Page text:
Corkscrew Swamp Sanctuary

From Wikipedia, the free encyclopedia
Jump to: navigation, search
Corkscrew Swamp Sanctuary
IUCN category Ib (wilderness area)
Map showing the location of Corkscrew Swamp Sanctuary
Map showing the location of Corkscrew Swamp Sanctuary
Location Collier County, Florida, United States
Nearest city Naples, Florida
Coordinates 26°25′4.41″N 81°32′18.33″W / 26.4178917°N 81.5384250°W / 26.4178917; -81.5384250Coordinates: 26°25′4.41″N 81°32′18.33″W / 26.4178917°N 81.5384250°W / 26.4178917; -81.5384250
Governing body National Audubon Society
Designated March 23, 2009
Designated March 1964

Corkscrew Swamp Sanctuary is a National Audubon Society sanctuary located in southwest Florida, north of Naples, Florida and east of Bonita Springs, in the United States. The sanctuary was established to protect one of the largest remaining stands of bald cypress (Taxodium distichum) and pond cypress (T. ascendens) in North America from extensive logging that was ongoing throughout the 1940s and 1950s.


The Corkscrew Cypress Rookery Association was formed in 1954 to protect the area. The National Audubon Society accepted responsibility for management and started constructing the first boardwalk through the swamp in 1955. In all, nearly 45 square kilometres (17 sq mi) of wetland was purchased or donated (most from or by the owners, Lee Tidewater Cypress Center Co. and Collier Enterprises).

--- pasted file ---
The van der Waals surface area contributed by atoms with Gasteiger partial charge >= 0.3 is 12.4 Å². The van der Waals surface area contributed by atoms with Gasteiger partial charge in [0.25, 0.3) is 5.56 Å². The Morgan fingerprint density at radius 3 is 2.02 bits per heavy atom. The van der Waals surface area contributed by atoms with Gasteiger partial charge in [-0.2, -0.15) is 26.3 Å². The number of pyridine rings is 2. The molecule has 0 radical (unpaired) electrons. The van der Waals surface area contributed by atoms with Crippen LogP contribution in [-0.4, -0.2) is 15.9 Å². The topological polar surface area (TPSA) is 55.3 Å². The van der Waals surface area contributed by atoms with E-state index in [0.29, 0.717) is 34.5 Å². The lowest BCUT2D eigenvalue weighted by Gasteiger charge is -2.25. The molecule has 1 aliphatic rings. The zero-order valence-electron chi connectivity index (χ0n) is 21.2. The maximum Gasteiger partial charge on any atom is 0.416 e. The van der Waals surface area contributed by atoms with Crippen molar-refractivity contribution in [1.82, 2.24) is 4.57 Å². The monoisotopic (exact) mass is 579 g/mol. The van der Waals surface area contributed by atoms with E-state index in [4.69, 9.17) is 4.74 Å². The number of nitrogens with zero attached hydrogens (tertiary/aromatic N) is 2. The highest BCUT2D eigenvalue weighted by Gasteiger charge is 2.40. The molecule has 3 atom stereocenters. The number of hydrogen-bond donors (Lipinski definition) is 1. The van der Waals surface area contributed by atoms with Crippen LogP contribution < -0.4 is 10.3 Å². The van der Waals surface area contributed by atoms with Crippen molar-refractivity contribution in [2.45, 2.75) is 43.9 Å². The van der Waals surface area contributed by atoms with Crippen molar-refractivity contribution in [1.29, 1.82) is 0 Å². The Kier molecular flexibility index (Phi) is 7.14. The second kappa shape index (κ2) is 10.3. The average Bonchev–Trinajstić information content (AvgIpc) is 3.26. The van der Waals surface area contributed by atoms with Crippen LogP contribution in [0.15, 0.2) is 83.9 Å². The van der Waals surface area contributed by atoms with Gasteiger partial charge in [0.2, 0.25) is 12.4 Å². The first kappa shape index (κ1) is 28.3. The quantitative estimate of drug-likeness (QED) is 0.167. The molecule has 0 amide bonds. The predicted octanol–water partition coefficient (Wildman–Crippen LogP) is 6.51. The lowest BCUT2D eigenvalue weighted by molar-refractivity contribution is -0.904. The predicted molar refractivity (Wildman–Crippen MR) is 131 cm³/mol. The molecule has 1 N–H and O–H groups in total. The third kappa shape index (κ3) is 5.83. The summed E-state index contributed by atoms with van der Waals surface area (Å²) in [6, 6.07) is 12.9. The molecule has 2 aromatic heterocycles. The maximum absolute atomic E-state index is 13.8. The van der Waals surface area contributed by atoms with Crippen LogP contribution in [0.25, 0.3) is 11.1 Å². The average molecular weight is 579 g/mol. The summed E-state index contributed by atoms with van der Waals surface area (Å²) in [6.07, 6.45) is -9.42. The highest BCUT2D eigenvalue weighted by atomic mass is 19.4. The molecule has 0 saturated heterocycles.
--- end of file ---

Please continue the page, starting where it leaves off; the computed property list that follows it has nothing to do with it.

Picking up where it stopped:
Park offerings and amenities[edit]

Today, a boardwalk of a little over 3 km (1.9 mi) length provides walking access through (actually 'over') pine flatwoods, wet prairie, pond cypress, bald cypress, and marsh ecosystems within the sanctuary.

The sanctuary is a 'gateway site' for the Great Florida Birding Trail. It is an important breeding area for the endangered wood stork and other wetland birds. It also has wintering passerines, including the painted bunting. Numerous wading bird species can be found in the wetlands of the sanctuary, including the yellow-crowned night heron, black-crowned night heron, tricolored heron, great egret, and snowy egret. Specialist birds include limpkin, barred owl and, in summer, swallow-tailed kite. The sanctuary visitor center is a Living Machine demonstration site.

American alligators and cottonmouth snakes are also inhabitants.


External links[edit]